The dubbing director is like the director in the theater. He knows the film, he should know the voices of the dubbing, those that exist on the market must distribute them knowing the film, because most of the time he is also an adapter, so he knows it very well, he has adapted it sentence by sentence, going back to several times and he has to explain to the actors who will come to the room and who know nothing, why no one tells them anything, what they have to do or what kind of character they will have to play, what happened before and what will happen next. In the dubbing it is quite evident, there is not much need to talk, because the character is there, just see him and you do as he does. Often there is also the owner of the film who makes his preferences and says: “I would prefer to put this actor instead of this other for the character”. We talk a little and come to a compromise. An actor is called to take a shift, arrives in the room and sees in that moment what he has to do. Once upon a time it happened! For example, to dub “Good Morning, Vietnam”, which was the first film in which I dubbed Robin Williams, I was asked because everyone who had won the audition to make the film, had been gathered in a room and shown the original movie, before starting to dub it. And that was useful and it was also beautiful. Then that was such an important and difficult film that it was useful to be able to see it earlier. Now it doesn’t happen anymore. There is no more time, everything has to be done quickly; good and cheap!

Don't you think audiobooks tend to accommodate a wider age range than a book to read?

Yes, it can be a way to get closer to both young people and adults. I see that young people, for example, read very little and maybe they would listen to an audio book more willingly. An adult may not read the book but listen to the voice reading the audio book for example by going by car in the morning; if he has to travel twenty kilometers in the fog or in the rain he puts his audiobook on the radio and listens to it as he goes.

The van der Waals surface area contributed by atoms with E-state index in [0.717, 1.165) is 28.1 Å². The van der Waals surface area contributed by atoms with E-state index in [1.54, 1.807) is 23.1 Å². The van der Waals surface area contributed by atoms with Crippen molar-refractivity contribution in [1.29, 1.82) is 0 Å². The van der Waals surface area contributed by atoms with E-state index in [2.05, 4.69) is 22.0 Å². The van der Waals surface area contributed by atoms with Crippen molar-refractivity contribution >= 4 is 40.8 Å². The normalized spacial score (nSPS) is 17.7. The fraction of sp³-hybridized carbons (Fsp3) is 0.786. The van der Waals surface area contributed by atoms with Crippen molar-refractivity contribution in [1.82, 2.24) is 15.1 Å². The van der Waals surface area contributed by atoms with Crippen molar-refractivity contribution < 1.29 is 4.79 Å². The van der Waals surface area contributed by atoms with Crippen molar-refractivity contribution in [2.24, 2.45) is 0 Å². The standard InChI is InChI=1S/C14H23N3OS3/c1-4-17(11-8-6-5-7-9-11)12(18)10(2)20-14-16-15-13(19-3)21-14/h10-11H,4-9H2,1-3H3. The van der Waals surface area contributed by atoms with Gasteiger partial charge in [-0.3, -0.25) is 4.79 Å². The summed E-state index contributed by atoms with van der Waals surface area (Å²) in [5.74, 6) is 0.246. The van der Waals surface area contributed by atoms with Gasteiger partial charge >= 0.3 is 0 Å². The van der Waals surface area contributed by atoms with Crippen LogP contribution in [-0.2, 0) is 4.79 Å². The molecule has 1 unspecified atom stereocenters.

A novel for children of all ages

They say that Soeliok has a profound interpretation that makes it suitable for all ages. Do you agree?

Absolutely. It looks like a book aimed at young people because it is a fantasy book with made up stories and bizarre characters, but Daniele has solid writing that can engage you regardless of age. In addition, very topical issues are discussed such as diversity, fragility, the importance of knowledge, the desire to explore the world to discover what we do not yet know. All things that certainly interest adults too.
studio di ZoneCreative carlo valli legge, mentre jacopo suona il pianoforte

Soeliok will also be entirely set to music, what do you think?

The guys at ZoneCreative are doing an amazing job on the music. I know they intend to compose the soundtrack like in the cinema… they made me listen to the first drafts and I was really impressed.
It seems very interesting to me, also because I don’t think it has ever been done, at least not with this quality.

And in any case it is an experiment, a laudable attempt! There is certainly a lot of commitment behind it. I met Jacopo, one of the two composers and I saw the passion he put into thinking about the first themes, taking advantage of my voice in the rehearsals… The music in these things is fundamental to emphasize the emotions.
It is certainly a long, important and tiring job, but I believe it can be successful.

The audiobook has some similarities with the radio because you can put it on, listen to it all together in the family as it was once around the table with maybe a little chestnuts and a glass of wine.

Find out more about the narrating voice, sound design and soundtrack.

Read also &amp Sound design: telling a story without using words

Leave a Reply

What's happening in the Peopled Lands?<⁄b>

Archivi imperiali
registrazione confermata! Il tuo codice 10% di sconto su web book è